Markets reverse three-day tumble; Dow rises 1%

Stocks rose Thursday for their first gain in three days, even as bond yields climbed to tighten the squeeze on Wall Street.

The S&P 500 rose 29.96 points, or 0.8%, to 3,981.35 after erasing a morning loss. The Dow Jones Industrial Average added 341.73 points, or 1%, to 33,003.57, while the Nasdaq composite gained 83.50 points, or 0.7%, to 11,462.98.

Stocks flipped from losses to gains after a Federal Reserve official made comments that raised hopes the central bank will not ramp up its fight against inflation as aggressively as feared. That countered recent talk from other officials who raised worries about much bigger increases to interest rates after several hotter-than-expected reports on the economy.

Raphael Bostic, president of the Fed Bank of Atlanta, told reporters he still supports lifting the Fed’s key overnight rate to a range of 5% to 5.25%, up from its current 4.50% to 4.75%. That’s lower than a good chunk of investors on Wall Street are forecasting.

“That’s what gave the market a little hope, that there is a voice not saying to raise the terminal rate,” or where the Fed will ultimately stop increasing rates, said Brent Schutte, chief investment officer at Northwestern Mutual Wealth, “because a lot of the other people who talk seem like they’re constantly saying: ‘Elevator Up.'”

Higher rates can drive down inflation, but also raise the risk of a recession. Higher rates likewise hurt prices for stocks and other investments.

“This is where we’re at now,” Schutte said. “We’re making policy based upon — and the market is moving off — every month’s data rather than people paying attention to the trend. And these things get revised. That’s why it’s so volatile.”

The mood was more dour Thursday morning after a report showed fewer workers applied for unemployment benefits for a third straight week. It’s the latest data to show the job market remains more resilient than expected, even though the Fed has increased interest rates at the fastest pace in decades.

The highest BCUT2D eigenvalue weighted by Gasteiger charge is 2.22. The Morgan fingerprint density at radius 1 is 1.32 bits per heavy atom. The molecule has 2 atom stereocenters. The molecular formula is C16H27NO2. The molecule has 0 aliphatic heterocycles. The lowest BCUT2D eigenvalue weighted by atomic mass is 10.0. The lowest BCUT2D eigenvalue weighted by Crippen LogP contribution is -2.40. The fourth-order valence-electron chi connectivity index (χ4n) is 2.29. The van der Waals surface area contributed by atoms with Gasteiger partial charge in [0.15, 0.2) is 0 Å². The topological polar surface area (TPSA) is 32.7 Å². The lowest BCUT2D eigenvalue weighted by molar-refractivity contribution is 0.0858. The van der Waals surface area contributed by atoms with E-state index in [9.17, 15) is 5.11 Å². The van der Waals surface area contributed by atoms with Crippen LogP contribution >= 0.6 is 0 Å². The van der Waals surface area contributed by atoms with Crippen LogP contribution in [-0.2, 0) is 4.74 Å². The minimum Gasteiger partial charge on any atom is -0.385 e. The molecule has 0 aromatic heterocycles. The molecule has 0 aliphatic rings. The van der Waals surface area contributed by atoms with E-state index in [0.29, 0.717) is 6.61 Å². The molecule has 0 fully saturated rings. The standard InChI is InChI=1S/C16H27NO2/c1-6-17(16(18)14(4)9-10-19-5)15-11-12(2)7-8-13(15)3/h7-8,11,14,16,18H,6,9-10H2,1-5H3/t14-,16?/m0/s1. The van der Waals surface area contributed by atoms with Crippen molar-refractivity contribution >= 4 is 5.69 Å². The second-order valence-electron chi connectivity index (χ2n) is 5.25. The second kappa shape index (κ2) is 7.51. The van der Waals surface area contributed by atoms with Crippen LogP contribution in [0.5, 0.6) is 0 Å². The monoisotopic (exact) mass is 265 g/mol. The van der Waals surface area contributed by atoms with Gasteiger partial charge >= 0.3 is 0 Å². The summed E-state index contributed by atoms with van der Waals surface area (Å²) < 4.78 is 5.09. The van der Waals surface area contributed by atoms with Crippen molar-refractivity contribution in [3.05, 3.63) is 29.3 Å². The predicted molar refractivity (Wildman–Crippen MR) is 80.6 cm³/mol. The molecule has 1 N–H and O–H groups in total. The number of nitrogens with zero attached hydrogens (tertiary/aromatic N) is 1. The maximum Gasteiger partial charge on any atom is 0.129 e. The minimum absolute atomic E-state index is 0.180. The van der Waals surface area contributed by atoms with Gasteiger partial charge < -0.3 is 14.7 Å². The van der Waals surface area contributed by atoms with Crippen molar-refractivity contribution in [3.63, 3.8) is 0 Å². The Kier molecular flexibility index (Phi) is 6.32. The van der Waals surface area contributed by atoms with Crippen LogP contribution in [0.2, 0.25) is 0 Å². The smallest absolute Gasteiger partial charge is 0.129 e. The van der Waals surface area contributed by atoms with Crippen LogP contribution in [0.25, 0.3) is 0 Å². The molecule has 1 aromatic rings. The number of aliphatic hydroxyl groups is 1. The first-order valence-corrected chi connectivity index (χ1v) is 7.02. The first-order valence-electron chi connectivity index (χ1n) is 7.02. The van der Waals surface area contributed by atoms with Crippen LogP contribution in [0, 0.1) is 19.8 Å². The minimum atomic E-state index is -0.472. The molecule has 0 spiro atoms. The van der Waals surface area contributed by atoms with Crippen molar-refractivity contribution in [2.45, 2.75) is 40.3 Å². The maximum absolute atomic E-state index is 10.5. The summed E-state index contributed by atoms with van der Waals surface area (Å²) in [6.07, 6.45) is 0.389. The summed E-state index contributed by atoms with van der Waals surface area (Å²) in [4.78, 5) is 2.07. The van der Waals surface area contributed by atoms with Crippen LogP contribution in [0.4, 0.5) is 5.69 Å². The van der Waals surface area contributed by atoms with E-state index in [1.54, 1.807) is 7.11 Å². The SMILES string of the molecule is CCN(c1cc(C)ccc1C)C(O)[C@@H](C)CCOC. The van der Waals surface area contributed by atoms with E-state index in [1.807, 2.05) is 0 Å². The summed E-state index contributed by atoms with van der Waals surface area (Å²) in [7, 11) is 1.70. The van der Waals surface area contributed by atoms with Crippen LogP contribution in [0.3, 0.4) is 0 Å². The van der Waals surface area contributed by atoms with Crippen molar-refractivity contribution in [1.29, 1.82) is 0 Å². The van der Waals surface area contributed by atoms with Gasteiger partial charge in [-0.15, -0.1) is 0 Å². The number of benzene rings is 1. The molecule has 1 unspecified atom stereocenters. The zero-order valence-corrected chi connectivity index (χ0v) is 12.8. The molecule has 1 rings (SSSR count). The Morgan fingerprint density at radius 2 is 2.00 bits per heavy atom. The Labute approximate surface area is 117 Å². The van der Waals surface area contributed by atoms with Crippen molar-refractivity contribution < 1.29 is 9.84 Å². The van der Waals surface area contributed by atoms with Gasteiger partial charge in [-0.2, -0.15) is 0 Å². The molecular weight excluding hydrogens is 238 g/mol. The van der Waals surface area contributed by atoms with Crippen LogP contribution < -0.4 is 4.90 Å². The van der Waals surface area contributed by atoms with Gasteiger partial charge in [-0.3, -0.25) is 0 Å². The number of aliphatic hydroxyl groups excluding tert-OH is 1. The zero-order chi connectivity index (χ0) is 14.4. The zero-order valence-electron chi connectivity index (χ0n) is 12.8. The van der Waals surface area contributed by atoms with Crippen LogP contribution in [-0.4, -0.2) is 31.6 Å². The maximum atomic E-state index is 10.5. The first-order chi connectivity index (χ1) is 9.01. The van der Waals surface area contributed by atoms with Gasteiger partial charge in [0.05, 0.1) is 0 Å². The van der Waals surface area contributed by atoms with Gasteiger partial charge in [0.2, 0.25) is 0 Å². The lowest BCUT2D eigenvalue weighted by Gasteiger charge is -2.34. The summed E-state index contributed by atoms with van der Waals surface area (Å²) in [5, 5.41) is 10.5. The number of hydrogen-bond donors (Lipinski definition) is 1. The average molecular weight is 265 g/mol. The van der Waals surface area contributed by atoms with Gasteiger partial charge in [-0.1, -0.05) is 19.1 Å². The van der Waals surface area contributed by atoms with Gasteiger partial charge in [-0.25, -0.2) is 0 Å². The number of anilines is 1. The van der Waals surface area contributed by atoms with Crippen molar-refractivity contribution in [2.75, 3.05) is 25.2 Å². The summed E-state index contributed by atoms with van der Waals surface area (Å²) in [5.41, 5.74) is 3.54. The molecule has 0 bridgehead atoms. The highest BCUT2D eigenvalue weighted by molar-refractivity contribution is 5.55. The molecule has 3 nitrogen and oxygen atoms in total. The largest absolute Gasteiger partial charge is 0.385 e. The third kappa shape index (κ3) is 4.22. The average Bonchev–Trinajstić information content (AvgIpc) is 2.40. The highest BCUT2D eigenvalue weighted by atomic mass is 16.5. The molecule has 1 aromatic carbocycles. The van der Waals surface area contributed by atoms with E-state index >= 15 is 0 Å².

While that’s good news for workers and calms fears about a recession in the near term, the fear is that a too-strong jobs market adds upward pressure to inflation, which has recently been more stubborn to cool than expected.

A separate report Thursday showed labor costs were higher than earlier reported for the last three months of 2022, while productivity was revised down. Both also are expected to add pressure on inflation.

“The economy is pretty healthy, and from a spending perspective, that actually provides a lot of support for earnings estimates ticking up,” said Brad McMillan, chief investment officer for Commonwealth Financial Network. “The other side of that, though, is that the Fed sees it too, and the market sees that the Fed is seeing it.”

The strong economic reports have forced Wall Street to raise its forecasts for how high the Fed will ultimately take interest rates. It also means a delay in any hopes for upcoming cuts to rates.

The swing has been clear in the bond market, where Treasury yields have shot higher. The yield on the 10-year Treasury rose to 4.06% from 4.00% late Wednesday and from less than 3.40% earlier this year. It helps set rates for mortgages and other loans that shape the economy, and it’s near its highest level since November.

The two-year yield, which moves more on expectations for the Fed, rose to 4.90% from 4.88% late Wednesday and is close to its highest level since 2007.

Shares of Salesforce Inc. soared 11.5% for one of the market’s biggest gains Thursday after the company topped forecasts for profit and revenue last quarter. Salesforce also gave a stronger-than-expected forecast for upcoming results.

Expectations have been coming down recently for profits at big U.S. companies given still-high inflation and interest rates. But several joined Salesforce in rising Thursday after posting encouraging results.

Macy’s Inc. rose 11.1% after reporting stronger profit and revenue for the holidays than analysts expected. The retailer also gave an estimated range for earnings this year that was above some analysts’ expectations.

The profit forecast ran counter to several other big retailers that have offered discouraging forecasts recently given the struggles of some U.S. households amid still-high inflation.

On the losing side was Tesla Inc., which sank 5.9%. The automaker said its next generation of vehicles will cost half as much but provided few details about its design in a presentation to investors.

Information for this article was contributed by Christopher Rugaber, Joe McDonald and Matt Ott of The Associated Press.